Tuesday, 30 July 2013

Business Formation & Development- Faris Ghani

Process Outline


Jump Start is a business development tool designed to move virtually any concept from bar room napkin to board room table! Business owners at any level will have a profound experience planning, developing, and successfully implementing their concepts. The program will help put in place, the necessary resources and systems by which businesses can be managed. Further, business owners will be trained with the necessary skill sets to assure success. This process will help you successfully plan and implement a capital acquisition strategy in order to properly fund your business and coach you with the best practices in order to speak to investors. Jump Start has an accompanying book, “Launching Your Dreams,” and has successfully helped business owners since 1998.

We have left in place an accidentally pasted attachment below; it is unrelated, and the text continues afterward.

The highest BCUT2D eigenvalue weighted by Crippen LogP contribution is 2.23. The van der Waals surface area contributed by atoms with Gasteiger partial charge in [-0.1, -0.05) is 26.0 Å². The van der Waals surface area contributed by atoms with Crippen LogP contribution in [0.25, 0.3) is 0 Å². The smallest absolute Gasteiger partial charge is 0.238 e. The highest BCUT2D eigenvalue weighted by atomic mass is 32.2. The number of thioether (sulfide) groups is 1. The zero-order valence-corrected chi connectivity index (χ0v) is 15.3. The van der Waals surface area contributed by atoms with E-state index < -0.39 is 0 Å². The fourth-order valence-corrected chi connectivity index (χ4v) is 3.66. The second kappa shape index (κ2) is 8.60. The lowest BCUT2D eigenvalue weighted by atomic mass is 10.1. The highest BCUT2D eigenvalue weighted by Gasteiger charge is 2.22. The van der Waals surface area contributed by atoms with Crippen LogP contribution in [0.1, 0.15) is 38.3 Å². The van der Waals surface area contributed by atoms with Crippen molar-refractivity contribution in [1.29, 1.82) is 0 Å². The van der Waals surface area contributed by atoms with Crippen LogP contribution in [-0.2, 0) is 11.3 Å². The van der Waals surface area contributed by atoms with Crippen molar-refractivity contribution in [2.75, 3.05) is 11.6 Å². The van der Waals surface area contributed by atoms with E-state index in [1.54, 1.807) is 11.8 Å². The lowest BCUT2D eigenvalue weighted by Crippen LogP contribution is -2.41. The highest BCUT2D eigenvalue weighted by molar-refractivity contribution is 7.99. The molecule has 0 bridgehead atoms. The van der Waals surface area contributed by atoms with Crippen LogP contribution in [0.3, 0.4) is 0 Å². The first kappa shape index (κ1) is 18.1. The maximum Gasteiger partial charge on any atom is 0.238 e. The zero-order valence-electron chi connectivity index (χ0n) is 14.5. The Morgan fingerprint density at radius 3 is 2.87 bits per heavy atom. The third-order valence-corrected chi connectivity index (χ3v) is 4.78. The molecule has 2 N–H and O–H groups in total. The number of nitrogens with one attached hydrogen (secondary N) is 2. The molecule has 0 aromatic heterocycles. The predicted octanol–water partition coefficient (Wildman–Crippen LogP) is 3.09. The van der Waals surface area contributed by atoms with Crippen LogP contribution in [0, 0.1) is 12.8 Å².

Step I: Assessment of Your Business Idea

The first step is quite naturally, an assessment of the status of the project or business. During this stage, four primary elements are addressed: "As Is, Should Be, Barriers, and Pay-outs." Through this step, the nature of the business model and consulting relationship are formed.

Step II: The Language of Your Business

Business in its pure and simple form is a conversation that starts with a "Market Need" and develops some type of product or service to address that need. This is called the "Value Proposition." As the Value Proposition comes into focus, so too does the evidence about how to build structure around it.

Step III: Market Research and Analysis

The next evolution of the planning process looks at external factors that control and shape the market place. These are issues such as: potential revenues within a given market, current trends in that market, government regulations, demographics of a market, growth rates, new technology, competitive analysis, and other factors that will have a bearing upon the business.